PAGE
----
POSTED ON JULY 4, 2007:
No Quick Cash
After 6 months of study, city council presents revenue-generating ideas
The City Council's Alternative Revenue Task Force presented its labor of six months to Mayor Kathy Taylor's office last week, which members hope is "a beginning for a process that could yield the city millions of dollars in savings and revenue every year."
Whether that's just a few, tens or hundreds of millions of dollars a year has yet to be determined, said the group's vice chair, Councilor Bill Martinson, as the panel's recommendations are just the initial stages of the fat trimming process.
"At this point, we just want to have the administration look at these ideas and quantify their impact and tell us how realistic they are," he said.
Of the 21 suggestions, Martinson said one in particular that he thinks shows some promise is a city employee suggestion program.
The program already exists but has been underutilized due to lack of marketing, awareness and incentives, he said.
The way the program worked in the past is that city employees could submit suggestions on how the city can run more efficiently and save money. In return for their good ideas, participating city workers were awarded 10 percent of the savings resulting from their suggestions for a period of one year, with a maximum payoff of $2,000.
During previous discussions within the task force, Jim Halpin, the city's research director, said about 180 suggestions have been submitted since the program's implementation in 1998, with 44 accepted and put to use.
Those suggestions have so far saved Tulsa taxpayers almost $1.3 million, minus $86,760 in awards to the innovative city workers, which amounts to roughly .04 percent of the city's approximate $3 billion in operating costs since the program's start.
The task force recommended more generous payments for cost-saving ideas, as well as rewards for the supervisors of enterprising city workers, with the goal of a net annual savings of .25 percent of the operating budget resulting from the program.
Another suggestion is "a more aggressive effort" to go after "miscreants" and "scofflaws" by recruiting retired police officers to collect past due fines and fees.
"Although retired, the officers would retain their CLEET certification and a set of skills for finding miscreants. They could also be given the capacity to take scofflaws to jail--a very persuasive capability ordinary bill collectors do not possess," the report reads.
The panel also raised the idea of a countywide fuel tax to pay for streets and transit systems.
"The county receives some fuel tax turnback funds from the state but the municipalities do not--the idea would be a fuel tax with a wide enough geographic distribution to avoid border effects," the report reads.
Those "border effects" would be motorists craftily skirting the tax by buying gas just beyond city limits, which would be harder to do if it were spread out over a broader area.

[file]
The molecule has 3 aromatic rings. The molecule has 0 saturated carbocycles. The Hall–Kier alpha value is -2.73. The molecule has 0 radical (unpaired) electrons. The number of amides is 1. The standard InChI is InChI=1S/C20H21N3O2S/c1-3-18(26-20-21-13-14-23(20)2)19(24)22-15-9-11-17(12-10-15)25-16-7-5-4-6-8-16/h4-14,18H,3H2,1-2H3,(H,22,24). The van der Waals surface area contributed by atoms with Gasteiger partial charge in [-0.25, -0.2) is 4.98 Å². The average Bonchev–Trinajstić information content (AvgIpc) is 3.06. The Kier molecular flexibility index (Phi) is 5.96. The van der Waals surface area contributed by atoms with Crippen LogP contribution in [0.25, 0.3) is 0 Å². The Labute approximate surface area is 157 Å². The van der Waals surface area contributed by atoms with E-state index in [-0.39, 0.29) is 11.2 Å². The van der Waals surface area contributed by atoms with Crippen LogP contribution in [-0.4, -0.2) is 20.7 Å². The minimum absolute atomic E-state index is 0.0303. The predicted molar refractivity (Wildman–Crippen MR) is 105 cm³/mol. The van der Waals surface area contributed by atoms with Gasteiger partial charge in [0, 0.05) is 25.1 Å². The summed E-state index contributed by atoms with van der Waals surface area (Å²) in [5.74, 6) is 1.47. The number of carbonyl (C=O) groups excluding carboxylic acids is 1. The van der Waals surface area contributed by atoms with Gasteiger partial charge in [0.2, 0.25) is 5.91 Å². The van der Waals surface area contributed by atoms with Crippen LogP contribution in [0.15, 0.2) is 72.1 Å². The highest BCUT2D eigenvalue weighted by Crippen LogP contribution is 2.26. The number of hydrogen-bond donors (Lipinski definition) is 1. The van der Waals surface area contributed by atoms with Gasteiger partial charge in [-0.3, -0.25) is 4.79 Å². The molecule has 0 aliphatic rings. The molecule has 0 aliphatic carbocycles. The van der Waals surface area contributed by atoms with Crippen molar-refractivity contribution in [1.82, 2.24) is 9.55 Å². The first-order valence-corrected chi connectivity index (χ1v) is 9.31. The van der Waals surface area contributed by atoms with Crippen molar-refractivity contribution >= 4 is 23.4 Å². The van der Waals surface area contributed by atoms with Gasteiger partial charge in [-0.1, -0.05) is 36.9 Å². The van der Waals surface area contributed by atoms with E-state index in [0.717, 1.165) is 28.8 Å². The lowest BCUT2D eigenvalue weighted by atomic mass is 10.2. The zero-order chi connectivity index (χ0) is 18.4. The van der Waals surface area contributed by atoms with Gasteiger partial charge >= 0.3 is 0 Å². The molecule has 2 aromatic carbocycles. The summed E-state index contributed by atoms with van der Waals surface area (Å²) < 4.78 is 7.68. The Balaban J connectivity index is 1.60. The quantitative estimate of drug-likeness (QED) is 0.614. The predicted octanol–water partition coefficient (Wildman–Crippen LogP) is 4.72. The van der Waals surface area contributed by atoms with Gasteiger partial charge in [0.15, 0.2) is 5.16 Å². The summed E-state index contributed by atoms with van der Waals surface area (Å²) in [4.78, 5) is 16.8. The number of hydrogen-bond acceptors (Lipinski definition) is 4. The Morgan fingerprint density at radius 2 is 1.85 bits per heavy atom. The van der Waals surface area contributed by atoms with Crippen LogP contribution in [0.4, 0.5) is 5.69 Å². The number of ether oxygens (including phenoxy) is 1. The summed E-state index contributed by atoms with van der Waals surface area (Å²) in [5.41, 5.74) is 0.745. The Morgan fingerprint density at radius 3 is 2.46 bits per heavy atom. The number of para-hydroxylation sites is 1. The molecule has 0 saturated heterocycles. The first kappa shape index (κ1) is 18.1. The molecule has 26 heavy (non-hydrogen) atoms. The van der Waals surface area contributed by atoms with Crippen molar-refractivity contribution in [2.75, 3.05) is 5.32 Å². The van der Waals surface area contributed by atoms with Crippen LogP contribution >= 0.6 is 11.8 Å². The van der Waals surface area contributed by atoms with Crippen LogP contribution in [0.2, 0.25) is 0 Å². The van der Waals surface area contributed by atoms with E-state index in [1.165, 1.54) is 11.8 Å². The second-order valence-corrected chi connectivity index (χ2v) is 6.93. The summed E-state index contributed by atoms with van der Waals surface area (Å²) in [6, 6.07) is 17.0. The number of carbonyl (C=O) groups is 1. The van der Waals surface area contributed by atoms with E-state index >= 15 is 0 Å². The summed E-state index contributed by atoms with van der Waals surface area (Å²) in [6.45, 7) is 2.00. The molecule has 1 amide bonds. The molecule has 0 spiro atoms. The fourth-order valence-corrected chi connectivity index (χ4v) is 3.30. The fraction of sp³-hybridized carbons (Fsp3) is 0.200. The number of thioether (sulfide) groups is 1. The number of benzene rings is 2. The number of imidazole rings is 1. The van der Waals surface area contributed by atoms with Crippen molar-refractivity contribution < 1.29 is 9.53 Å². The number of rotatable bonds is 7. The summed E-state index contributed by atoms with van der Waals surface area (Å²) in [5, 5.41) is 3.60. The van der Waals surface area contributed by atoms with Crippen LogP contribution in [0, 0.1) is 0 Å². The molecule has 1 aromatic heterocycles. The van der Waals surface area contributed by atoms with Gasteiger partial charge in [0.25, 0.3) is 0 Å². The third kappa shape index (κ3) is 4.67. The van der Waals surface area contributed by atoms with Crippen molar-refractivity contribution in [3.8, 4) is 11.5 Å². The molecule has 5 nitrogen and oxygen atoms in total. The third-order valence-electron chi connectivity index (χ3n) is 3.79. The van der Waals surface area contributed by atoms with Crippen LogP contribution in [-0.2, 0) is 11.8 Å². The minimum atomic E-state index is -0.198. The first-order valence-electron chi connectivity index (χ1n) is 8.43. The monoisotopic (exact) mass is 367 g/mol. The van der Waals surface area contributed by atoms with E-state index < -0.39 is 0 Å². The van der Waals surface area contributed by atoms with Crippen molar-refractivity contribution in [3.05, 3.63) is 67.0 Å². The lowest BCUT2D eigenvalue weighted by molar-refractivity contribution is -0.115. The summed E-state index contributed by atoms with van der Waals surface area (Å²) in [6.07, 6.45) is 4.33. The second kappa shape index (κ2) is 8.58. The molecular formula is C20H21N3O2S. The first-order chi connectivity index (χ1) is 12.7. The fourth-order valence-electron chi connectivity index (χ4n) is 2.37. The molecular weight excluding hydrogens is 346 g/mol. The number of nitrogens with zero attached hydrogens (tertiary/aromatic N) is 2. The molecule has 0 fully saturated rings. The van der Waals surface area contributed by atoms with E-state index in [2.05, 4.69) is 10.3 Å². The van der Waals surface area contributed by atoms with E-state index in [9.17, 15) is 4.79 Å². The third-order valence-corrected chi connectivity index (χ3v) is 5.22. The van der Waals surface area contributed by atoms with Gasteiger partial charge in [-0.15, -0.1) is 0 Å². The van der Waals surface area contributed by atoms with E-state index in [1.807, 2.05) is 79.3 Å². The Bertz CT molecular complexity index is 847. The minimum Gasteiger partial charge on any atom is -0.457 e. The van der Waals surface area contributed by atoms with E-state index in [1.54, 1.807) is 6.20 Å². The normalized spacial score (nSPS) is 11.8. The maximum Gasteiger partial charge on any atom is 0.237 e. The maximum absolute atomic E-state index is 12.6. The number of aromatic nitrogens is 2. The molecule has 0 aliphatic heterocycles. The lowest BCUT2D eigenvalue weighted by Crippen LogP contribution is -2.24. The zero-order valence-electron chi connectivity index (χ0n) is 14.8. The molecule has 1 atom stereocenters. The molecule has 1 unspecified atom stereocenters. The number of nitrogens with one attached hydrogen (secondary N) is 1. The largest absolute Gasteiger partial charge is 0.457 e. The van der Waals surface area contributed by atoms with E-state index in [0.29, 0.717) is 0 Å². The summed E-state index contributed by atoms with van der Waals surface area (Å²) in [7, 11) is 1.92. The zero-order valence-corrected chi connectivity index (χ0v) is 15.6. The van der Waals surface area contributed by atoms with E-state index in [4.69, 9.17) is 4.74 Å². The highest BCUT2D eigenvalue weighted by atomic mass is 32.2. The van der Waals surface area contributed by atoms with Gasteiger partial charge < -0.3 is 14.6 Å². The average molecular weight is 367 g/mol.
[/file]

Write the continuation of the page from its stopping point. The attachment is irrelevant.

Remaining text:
The task force also recommended inclusion of maintenance costs in the funding for capital projects, as opposed to Tulsa's "history of providing funds for new construction but not maintaining its infrastructure," thereby creating "serious, growing backlogs of needed repairs."
Other recommendations submitted for the Mayor's consideration included garage sale fees, selling decorative bricks with donor names or "In memory..." on the Centennial Walk or around the new arena; conducting "a regular analysis of the lease versus purchase decision for vehicles and other items purchased with money from Fund 2910;" solar powered lighting on trails, streets, parking lots and the Zoo; harnessing wind energy for electricity; a toll bridge in South Tulsa; billing for fire runs; paperless traffic tickets and an electronic ParkPass (like a PikePass, but for parking).
Several months ago, Martinson exhorted his fellow councilors about the need to cut waste wherever possible and find alternative sources of income to deal with stagnated revenues and rising costs.
"We've maintained our focus on public safety, but this has forced us to eliminate services in other areas," he said. "I don't want anyone to miss the point that our real needs exceed our resources... In some cases we have cut beyond the fat and are deep into the muscle."
The Alternative Revenue Task Force, though, was the brainchild of Council Chairman Roscoe Turner, who formed the panel last fall shortly before he also proposed annexing the Tulsa County fairgrounds as another source of alternative revenue.
The task force is made up of "a group of citizens that gets together and brainstorms" about how the city can save money, Martinson said.
The recommendations were late on the Council's committee agenda last week, so time did not allow for discussion among city leaders about them, save for a comment by District 7 Councilor John Eagleton after the meeting.
"What an interesting list of ideas," he said.
URL for this story: http://www.urbantulsa.comhttp://www.urbantulsa.com/gyrobase/Content?oid=oid%3A17557